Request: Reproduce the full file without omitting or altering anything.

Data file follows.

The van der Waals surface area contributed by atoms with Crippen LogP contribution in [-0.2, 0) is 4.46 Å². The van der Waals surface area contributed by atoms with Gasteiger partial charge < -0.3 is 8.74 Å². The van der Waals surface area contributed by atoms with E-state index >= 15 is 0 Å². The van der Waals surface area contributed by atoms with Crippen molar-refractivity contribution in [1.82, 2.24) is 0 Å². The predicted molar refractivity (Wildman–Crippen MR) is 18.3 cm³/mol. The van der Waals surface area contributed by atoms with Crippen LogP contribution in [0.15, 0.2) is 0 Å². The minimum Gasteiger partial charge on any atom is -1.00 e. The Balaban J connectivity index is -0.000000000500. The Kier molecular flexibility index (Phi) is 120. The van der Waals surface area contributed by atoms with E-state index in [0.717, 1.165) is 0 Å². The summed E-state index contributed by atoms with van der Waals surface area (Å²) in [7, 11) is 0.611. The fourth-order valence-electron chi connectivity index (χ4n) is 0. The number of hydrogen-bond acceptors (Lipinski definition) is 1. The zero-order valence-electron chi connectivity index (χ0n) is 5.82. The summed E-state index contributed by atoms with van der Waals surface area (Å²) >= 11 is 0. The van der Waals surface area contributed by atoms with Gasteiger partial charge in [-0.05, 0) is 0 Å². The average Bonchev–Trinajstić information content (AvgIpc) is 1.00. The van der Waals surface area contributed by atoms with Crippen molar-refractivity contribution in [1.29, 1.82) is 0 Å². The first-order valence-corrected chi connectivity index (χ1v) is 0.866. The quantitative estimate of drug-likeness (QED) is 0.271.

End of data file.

The van der Waals surface area contributed by atoms with Crippen LogP contribution in [-0.2, 0) is 4.46 Å². The van der Waals surface area contributed by atoms with Gasteiger partial charge < -0.3 is 8.74 Å². The van der Waals surface area contributed by atoms with E-state index >= 15 is 0 Å². The van der Waals surface area contributed by atoms with Crippen molar-refractivity contribution in [1.82, 2.24) is 0 Å². The predicted molar refractivity (Wildman–Crippen MR) is 18.3 cm³/mol. The van der Waals surface area contributed by atoms with Crippen LogP contribution in [0.15, 0.2) is 0 Å². The minimum Gasteiger partial charge on any atom is -1.00 e. The Balaban J connectivity index is -0.000000000500. The Kier molecular flexibility index (Phi) is 120. The van der Waals surface area contributed by atoms with E-state index in [0.717, 1.165) is 0 Å². The summed E-state index contributed by atoms with van der Waals surface area (Å²) in [7, 11) is 0.611. The fourth-order valence-electron chi connectivity index (χ4n) is 0. The number of hydrogen-bond acceptors (Lipinski definition) is 1. The zero-order valence-electron chi connectivity index (χ0n) is 5.82. The summed E-state index contributed by atoms with van der Waals surface area (Å²) >= 11 is 0. The van der Waals surface area contributed by atoms with Gasteiger partial charge in [-0.05, 0) is 0 Å². The average Bonchev–Trinajstić information content (AvgIpc) is 1.00. The van der Waals surface area contributed by atoms with Crippen molar-refractivity contribution in [1.29, 1.82) is 0 Å². The first-order valence-corrected chi connectivity index (χ1v) is 0.866. The quantitative estimate of drug-likeness (QED) is 0.271.